Braving a new world: Barriers and facilitators to primary health care for ex-offender women and their children

2.50
Hdl Handle:
http://hdl.handle.net/10755/163375
Category:
Abstract
Type:
Presentation
Title:
Braving a new world: Barriers and facilitators to primary health care for ex-offender women and their children
Author(s):
Bitzer, Carolynn A.; Byrne, Mary W.
Author Details:
Carolynn A. Bitzer, MSN, RN, CS, FNP, Graduate Research Assistant, Columbia University School of Nursing, New York, New York, USA, email: cab2119@columbia.edu; Mary W. Byrne, PhD, MPH, FAAN
Abstract:
Purpose: This study identifies barriers and facilitators for recently incarcerated women and their children accessing primary health care services early in their post-release period. Theoretical Framework: Transition theory is an emerging framework which suits exploration of this target population whose members are moving from the crisis of the mother's incarceration back into society where they must re-establish identity, resources, and goals. Methods (Design, Sample, Setting, Measures, Analysis): In the context of a larger longitudinal study, "Maternal and Child Outcomes of a Prison Nursery Program" (RO1 NR 00782, M. Byrne PI), this preliminary report describes the health-related transition needs for 35 of the first 44 caregiver/infant dyads to be released. Comprehensive structured telephone interviews were completed within 2 to 4 months post release. Content analysis of telephone data were referenced with demographics, weekly field notes, and home visit observations. Results: Barriers to primary care access included: frequent changes of residence, urgency for day care and employment, and mother's pre-existing health conditions (e.g. HIV, bipolar, depression, eating disorder, addictions). ER visits and hospital admissions were commonly utilized for children's recurrent medical problems. Facilitators to primary access included: family support, knowledge of resources, steady work, and residing in structured housing programs. Primary insurance source reported was Medicaid (80%) followed by private insurance (15%). 95% of the mothers were able to cite a primary care provider for their child but only 77% of the mothers were able to state their own regular primary care source. Conclusions and Implications: Mothers routinely prioritized children's needs but failed to achieve continuity of care. These ex-offenders lack systems to bridge community health services at time of release. Trans-disciplinary efforts among criminal justice, social services, and health providers are urgently needed to facilitate successful transition.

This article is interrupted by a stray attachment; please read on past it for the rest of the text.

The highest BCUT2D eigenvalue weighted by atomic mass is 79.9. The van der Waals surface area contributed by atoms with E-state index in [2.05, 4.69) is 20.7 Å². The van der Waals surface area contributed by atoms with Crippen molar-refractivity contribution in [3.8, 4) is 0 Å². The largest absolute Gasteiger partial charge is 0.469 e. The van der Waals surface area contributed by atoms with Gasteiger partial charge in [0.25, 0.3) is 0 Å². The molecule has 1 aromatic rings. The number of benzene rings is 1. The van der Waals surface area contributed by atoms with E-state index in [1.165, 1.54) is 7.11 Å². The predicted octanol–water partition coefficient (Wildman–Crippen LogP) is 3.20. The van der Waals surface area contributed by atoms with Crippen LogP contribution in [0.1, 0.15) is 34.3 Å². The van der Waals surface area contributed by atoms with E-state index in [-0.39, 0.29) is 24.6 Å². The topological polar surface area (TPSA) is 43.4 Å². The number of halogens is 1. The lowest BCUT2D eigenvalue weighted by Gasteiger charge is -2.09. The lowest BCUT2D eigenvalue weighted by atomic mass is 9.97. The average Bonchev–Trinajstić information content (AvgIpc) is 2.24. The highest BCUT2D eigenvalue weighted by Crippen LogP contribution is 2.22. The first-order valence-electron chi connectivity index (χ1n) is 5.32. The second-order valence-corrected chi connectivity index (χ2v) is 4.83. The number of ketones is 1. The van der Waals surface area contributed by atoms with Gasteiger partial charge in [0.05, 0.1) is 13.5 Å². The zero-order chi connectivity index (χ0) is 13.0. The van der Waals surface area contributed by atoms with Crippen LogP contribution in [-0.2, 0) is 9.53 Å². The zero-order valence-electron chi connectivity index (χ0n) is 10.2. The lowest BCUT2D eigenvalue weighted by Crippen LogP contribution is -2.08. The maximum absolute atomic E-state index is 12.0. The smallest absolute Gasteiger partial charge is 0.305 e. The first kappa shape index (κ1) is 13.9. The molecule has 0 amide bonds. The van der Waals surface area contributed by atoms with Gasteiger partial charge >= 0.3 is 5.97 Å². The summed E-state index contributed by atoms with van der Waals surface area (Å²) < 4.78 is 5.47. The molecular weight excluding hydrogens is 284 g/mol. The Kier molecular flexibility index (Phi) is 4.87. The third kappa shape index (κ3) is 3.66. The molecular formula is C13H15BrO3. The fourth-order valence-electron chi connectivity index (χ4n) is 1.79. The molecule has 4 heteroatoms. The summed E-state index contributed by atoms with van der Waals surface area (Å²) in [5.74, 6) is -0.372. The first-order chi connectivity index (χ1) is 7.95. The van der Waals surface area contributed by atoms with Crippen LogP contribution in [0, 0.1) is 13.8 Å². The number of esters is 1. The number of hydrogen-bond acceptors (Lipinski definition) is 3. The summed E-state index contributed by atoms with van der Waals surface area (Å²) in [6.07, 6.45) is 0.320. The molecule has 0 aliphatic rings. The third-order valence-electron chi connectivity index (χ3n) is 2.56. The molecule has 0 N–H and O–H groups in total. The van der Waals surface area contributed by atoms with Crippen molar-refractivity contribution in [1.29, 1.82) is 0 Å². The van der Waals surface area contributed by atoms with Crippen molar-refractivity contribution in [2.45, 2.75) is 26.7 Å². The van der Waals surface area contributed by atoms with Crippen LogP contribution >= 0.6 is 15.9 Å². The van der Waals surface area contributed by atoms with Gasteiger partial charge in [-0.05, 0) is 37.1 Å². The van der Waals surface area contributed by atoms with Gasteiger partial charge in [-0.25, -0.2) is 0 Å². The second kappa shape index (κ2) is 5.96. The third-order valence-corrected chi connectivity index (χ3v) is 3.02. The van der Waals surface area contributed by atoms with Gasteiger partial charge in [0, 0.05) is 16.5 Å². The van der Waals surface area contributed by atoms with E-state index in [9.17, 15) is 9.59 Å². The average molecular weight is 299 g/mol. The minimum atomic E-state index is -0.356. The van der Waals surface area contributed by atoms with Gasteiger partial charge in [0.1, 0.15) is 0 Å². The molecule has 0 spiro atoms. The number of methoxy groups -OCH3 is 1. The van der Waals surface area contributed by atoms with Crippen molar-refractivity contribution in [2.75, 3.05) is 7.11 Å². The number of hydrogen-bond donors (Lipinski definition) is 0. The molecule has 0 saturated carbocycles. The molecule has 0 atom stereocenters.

Repository Posting Date:
27-Oct-2011
Date of Publication:
27-Oct-2011
Conference Date:
2006
Conference Name:
18th Annual Scientific Sessions
Conference Host:
Eastern Nursing Research Society
Conference Location:
Cherry Hill, New Jersey
Description:
�New Momentum for Nursing Research: Multidisciplinary Alliances�, held on April 20th -22nd at the Hilton in Cherry Hill, New Jersey
Note:
This is an abstract-only submission. If the author has submitted a full-text item based on this abstract, you may find it by browsing the Virginia Henderson Global Nursing e-Repository by author. If author contact information is available in this abstract, please feel free to contact him or her with your queries regarding this submission. Alternatively, please contact the conference host, journal, or publisher (according to the circumstance) for further details regarding this item. If a citation is listed in this record, the item has been published and is available via open-access avenues or a journal/database subscription. Contact your library for assistance in obtaining the as-published article.

Full metadata record

DC FieldValue Language
dc.type.categoryAbstracten_US